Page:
Amphan Relief Scam is beginning to deluge Mamata’s TMC in Bengal
chief minister Mamata Banerjee inspecting the Amphan damage
The Amphan relief fund scam is beginning to deluge the Mamata Banerjee’s TMC government in West Bengal which could have a bigger impact than the one state experienced after the Super Cyclone’s landfall on May 18.
West Bengal was the epicentre of Amphan Cyclone’s fury on May 20, the sustained winds blowing up to a speed of 155km/h, and reserving its worst for East Midnapur, North 24 Parganas, South 24 Parganas, Kolkata, Hooghly and Howrah. In this worst cyclone to hit the state in a decade, 86 people lost their lives and the damage was estimated by the state government to the tune of Rs 1 trillion (US$13.2 billion). The TMC government also claimed it affected 70 percent of the state’s population.
Prime minister Narendra Modi, who conducted aerial visit of the cyclone-hit regions within a day of its impact, announced an interim advance relief of Rs 1,000 crores to the state. “Rs 2 lakh would be given to the next to kin of the persons deceased and Rs 50,000 each to the persons who got seriously injured…” Modi had said.
Since then, the Indian Express in an extensive visit to villages of Howrah, North 24 Parganas, East Midnapore, South 24 Parganas and Sundarbans has found out that bogus beneficiary claims have been cleared while those families in genuine distress are languishing.
As per the Indian Express, most of these beneficiaries belong to the TMC party which controls the Gram Panchayats, Panchayat Samitis and Zilla Parishads. As per the newspaper, approval for compensation has come even “if there’s no damage to their homes…” It has quoted a solitary case of a BJP and a CPI-M misappropriation too.
As per the Express, the date by the first week of June indicated the state government had released Rs 6250 crores as relief. As much as Rs 2,400 crore was released for house-building assistance to nearly 5 lakh beneficiaries. Rs 300 crore went for farmers’ assistance and Rs 200 crore for help to damaged Paan Boroi (betel vines).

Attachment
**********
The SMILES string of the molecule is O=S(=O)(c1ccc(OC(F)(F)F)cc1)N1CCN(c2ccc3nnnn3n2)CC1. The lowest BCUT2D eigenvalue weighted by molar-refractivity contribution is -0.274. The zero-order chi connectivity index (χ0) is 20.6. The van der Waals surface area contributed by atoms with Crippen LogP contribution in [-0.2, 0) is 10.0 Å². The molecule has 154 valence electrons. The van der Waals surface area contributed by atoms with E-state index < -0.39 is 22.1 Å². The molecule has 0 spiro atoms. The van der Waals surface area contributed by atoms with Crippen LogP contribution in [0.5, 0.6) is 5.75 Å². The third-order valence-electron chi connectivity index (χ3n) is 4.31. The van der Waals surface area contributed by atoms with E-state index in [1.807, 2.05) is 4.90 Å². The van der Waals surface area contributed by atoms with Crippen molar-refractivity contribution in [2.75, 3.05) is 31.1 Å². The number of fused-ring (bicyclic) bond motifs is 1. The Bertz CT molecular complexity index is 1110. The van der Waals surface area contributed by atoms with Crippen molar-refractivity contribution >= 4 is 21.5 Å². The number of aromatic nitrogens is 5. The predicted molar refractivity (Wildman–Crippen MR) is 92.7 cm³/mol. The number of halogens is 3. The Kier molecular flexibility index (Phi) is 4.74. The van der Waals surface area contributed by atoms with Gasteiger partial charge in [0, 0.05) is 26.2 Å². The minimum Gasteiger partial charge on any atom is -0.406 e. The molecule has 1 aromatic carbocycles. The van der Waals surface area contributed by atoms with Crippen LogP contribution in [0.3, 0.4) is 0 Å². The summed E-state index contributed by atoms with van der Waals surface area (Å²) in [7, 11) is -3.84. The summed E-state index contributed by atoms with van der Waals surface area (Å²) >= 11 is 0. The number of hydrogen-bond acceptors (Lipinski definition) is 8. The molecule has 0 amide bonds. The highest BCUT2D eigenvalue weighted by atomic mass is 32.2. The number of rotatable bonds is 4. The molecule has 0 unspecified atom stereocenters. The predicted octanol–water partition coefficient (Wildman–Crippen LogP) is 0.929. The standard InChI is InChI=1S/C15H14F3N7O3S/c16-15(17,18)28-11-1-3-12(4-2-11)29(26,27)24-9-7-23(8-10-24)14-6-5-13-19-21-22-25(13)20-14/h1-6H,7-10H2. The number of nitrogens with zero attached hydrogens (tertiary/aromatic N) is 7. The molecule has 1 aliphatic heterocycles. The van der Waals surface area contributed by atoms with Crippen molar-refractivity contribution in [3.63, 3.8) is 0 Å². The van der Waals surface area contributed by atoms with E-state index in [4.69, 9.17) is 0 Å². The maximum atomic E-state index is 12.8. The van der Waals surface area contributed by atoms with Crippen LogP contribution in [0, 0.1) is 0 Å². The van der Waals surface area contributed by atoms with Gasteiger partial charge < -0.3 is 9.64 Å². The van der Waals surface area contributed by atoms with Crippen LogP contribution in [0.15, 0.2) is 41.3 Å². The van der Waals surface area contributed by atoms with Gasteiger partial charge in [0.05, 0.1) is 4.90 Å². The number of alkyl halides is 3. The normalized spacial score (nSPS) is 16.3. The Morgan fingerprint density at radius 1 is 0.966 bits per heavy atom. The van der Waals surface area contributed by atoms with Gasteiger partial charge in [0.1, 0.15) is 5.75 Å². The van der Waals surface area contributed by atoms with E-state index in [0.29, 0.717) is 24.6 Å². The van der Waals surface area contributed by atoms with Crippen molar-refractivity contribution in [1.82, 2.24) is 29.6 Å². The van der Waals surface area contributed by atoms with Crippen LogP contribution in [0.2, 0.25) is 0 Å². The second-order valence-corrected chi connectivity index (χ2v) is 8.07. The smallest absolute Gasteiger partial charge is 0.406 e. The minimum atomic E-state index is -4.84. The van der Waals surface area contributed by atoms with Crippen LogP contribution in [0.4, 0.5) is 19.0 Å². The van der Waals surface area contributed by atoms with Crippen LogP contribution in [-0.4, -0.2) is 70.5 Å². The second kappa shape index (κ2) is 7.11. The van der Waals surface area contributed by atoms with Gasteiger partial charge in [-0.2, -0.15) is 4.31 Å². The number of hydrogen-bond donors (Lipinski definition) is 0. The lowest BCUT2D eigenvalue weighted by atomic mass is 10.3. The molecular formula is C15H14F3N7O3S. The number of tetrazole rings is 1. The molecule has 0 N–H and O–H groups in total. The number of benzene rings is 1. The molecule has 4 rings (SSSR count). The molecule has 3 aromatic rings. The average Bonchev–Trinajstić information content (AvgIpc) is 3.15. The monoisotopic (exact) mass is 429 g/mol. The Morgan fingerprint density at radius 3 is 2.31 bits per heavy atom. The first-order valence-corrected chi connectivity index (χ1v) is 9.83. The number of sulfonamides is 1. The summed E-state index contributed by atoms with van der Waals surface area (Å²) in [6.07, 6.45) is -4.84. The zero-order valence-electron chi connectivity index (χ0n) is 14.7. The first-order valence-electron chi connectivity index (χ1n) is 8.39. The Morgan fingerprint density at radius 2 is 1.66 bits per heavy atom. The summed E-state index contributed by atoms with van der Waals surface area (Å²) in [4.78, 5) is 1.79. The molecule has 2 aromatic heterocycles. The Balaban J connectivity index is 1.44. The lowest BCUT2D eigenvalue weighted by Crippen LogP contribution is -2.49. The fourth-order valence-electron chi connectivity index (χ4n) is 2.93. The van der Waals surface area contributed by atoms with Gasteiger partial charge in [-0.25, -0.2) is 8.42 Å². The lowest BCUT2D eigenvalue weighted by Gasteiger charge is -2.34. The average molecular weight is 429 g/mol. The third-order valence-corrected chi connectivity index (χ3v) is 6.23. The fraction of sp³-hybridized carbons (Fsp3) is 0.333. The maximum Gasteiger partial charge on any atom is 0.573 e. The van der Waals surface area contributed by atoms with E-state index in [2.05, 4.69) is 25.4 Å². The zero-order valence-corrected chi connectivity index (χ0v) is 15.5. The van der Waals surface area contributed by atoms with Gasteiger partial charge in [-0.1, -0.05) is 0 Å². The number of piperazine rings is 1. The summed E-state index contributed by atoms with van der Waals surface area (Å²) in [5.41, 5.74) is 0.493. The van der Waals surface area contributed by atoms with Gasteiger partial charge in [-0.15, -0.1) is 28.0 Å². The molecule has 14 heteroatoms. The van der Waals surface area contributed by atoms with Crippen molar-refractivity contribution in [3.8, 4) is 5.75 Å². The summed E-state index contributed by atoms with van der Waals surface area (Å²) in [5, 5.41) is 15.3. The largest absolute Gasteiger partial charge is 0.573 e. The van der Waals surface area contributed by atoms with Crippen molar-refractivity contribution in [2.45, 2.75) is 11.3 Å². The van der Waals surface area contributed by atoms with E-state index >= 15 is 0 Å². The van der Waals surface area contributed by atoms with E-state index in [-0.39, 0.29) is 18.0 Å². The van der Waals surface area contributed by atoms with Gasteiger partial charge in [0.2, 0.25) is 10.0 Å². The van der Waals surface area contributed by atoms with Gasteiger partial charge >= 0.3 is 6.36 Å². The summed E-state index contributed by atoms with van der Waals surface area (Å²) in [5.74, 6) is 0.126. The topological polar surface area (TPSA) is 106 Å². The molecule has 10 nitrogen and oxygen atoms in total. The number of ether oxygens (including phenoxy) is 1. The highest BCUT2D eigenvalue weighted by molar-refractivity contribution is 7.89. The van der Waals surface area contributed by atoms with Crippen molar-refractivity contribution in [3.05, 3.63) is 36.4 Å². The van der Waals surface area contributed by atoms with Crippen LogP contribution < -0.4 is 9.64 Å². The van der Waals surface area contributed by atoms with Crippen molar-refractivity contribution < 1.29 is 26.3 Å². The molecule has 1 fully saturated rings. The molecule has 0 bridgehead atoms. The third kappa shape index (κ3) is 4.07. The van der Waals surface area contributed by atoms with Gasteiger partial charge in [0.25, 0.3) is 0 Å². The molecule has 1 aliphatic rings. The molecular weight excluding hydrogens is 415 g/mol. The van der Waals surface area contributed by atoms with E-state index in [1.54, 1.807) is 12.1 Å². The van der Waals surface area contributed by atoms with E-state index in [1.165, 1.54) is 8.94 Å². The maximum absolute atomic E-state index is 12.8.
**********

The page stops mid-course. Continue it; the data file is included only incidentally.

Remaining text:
Several instances are quoted. For example, in Namkhana in Sundarbans, the panchayat samiti member and TMC’s Dhirendranath Patra’s son and six members of his family have been cleared for compensation even as there is little sign of damage to his two-storied house which is an oddity amongst brick-tiled huts. Each head gets Rs 20,000 for complete house damage and Rs 28,000 as wages for 100 days’ labour for reconstruction.
On paper, the relief committee comprises of the Block Development Officer, a representative of the Panchayat and one representative of the Opposition who examines the list of beneficiaries sent by Panchayat members. The committee is supposed to do door-to-door inspections. However, the newspaper claims no meetings were held and no field visits too place. Damningly, the Opposition leader wasn’t kept in the loop. “In short, these rules existed—only on paper,” says the Express.
In Panchla village in Howrah district, a two-storied house belongs to Rimpa Roy who is a TMC and panchayat samiti member. “Again, there are few signs of damage in her house but she and five members of her family, including her in-laws, husband, father and brother, applied for compensation—and have been cleared,” says the newspaper.
The gram pradhan of Kakdwip Namkhana near Sundarbans, Champa Bairagi, has her husband, two daughters, brother, sister-in-law and brother’s son on the compensation list.
In some cases, approvals have gone to bogus claims with the same name as father and husband or somebody who died years ago.
Much water has flowed under the Howrah Bridge since. West Bengal governor Jagdeep Dhanker has pulled no punches in accusing chief minister Mamata Banerjee of “corruption, nepotism and politicization.”
The state elections in West Bengal are due early next year.
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